The European Commission releases their draft proposed legislation for markets in crypto-assets (MiCA)
News & Media
  • CryptoUK
  • 27 September, 2020

The proposed regulation establishes fully harmonised requirements for issuers that seek to offer their cryptoassets across the EU and cryptoasset service providers wishing to apply for an authorisation to provide their services in The European Single Market. The proposed regulation will replace existing national frameworks applicable to cryptoassets not covered by existing EU financial services legislation.

We see no major changes from the 2nd and final non-paper we summarised a few weeks ago. Please find the main highlights below:

  • This will replace all jurisdictional regulation and be binding on EU members.

  • As with traditional securities law (MiFID) compliance to the new regime will allow for passporting across the region.

  • The proposed taxonomy introduces a distinction based on the reach of “asset-referenced tokens” and “e-money tokens” by making the distinction between regular and “significant” tokens. Significant asset-referenced tokens (SARTs) and significant e-money tokens (SEMTs) are subject to stricter requirements.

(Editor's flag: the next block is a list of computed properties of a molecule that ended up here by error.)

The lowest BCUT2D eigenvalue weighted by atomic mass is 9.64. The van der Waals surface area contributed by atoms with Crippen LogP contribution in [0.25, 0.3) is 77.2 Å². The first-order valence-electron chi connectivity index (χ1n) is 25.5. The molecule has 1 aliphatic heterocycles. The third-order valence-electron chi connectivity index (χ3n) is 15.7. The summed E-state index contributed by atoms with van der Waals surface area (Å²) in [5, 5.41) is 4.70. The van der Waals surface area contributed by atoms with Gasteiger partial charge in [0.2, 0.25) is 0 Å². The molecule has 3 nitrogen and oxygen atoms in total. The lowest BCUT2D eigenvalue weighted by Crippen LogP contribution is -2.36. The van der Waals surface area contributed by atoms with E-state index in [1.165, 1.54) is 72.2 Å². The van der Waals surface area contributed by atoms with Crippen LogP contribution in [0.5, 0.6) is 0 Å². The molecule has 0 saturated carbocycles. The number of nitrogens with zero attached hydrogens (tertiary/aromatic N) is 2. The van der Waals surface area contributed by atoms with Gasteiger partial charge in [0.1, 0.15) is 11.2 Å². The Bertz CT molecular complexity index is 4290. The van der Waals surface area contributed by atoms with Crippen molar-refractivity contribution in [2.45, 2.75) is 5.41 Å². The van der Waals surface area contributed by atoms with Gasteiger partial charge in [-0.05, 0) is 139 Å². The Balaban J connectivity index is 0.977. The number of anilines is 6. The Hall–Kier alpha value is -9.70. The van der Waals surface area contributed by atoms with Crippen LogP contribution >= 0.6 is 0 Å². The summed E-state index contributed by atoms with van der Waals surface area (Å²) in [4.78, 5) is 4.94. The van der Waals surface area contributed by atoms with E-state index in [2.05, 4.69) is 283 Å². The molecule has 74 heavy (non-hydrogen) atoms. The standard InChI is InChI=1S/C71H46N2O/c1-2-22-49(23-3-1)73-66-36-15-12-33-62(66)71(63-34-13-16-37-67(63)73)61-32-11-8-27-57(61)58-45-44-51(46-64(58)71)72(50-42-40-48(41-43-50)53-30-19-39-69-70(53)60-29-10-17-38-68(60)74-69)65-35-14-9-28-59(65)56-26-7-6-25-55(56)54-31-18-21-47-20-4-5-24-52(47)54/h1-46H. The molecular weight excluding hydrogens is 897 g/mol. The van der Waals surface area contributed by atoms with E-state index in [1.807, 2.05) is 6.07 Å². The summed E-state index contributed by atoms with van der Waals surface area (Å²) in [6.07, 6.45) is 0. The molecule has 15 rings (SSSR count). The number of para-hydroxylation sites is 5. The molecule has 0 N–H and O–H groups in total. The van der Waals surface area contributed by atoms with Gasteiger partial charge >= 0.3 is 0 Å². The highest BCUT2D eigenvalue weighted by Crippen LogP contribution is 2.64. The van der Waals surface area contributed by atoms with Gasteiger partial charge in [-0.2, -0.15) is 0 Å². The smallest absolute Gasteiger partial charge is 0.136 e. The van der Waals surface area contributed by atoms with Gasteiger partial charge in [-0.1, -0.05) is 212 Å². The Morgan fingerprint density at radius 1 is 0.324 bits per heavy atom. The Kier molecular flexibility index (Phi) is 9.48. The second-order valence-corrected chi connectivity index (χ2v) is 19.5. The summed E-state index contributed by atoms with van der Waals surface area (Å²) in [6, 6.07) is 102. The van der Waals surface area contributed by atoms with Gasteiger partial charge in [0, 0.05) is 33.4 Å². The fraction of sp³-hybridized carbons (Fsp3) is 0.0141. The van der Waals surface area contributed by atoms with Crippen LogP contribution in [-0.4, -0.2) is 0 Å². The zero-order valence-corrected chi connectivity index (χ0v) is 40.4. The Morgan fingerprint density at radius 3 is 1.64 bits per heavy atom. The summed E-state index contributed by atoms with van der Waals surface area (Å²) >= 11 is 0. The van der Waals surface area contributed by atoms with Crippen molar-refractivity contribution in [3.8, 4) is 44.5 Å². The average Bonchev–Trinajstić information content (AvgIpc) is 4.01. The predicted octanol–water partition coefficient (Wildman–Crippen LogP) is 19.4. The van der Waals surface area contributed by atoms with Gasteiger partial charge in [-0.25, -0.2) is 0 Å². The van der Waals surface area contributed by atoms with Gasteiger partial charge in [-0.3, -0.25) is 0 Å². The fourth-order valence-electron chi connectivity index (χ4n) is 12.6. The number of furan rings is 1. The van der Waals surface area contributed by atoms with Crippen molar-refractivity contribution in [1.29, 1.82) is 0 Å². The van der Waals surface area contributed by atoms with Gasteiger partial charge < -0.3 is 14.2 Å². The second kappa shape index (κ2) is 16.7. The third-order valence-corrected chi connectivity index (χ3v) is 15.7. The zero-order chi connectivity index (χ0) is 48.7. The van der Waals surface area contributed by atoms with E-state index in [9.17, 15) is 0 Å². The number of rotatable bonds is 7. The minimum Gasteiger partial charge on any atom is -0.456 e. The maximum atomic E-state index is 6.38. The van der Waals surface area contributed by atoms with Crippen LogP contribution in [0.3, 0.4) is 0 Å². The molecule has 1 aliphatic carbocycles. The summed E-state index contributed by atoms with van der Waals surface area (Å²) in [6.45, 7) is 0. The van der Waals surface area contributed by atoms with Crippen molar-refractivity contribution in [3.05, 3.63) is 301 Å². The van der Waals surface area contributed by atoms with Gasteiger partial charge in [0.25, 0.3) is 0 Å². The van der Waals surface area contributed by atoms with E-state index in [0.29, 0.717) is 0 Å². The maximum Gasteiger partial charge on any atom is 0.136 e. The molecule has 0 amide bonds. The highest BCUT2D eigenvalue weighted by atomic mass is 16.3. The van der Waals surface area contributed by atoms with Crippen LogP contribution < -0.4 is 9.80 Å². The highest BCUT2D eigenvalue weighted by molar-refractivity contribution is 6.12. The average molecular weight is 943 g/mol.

• Stablecoins in whatever form will either be e-money or fall into a new bespoke regime:

    • Stablecoins that reference a single fiat currency will be classed as e-money.

    •  Stablecoins that reference a basket of traditional assets or other digital assets will fall under the new regime.

  • The regulation applies to all entities engaged in the issuance of cryptoassets and services related to cryptoassets in the EU.

  • The draft sets out the obligations cryptoasset issuers must comply with when offering and marketing cryptoassets. This includes an obligation to publish a whitepaper, which should contain relevant information concerning the cryptoasset issuer and the planned crypto-asset offering or admission to trading on a trading platform for cryptoassets and notify it to the competent authority.

  • The draft sets out the requirements for issuers of asset-referenced tokens (ART). ARTs cannot be offered in the EU or admitted to trading if the issuer is not authorised in the EU and it does not publish a whitepaper. Small-scale ARTs and ARTs which are marketed to qualified investors are exempt.

  • In scope cryptoasset service providers include the following:

    • Operation of a trading platform for cryptoassets

    • Custody on behalf of third parties of cryptoassets or access to cryptoassets

    • Exchange of cryptoassets against fiat currency or exchange of cryptoassets against other crypto-assets

    • Execution of orders for cryptoassets on behalf of third parties

    • Placement of cryptoassets

    • Reception and transmission of orders related to cryptoassets

    • Advice on cryptoassets

Full report – link here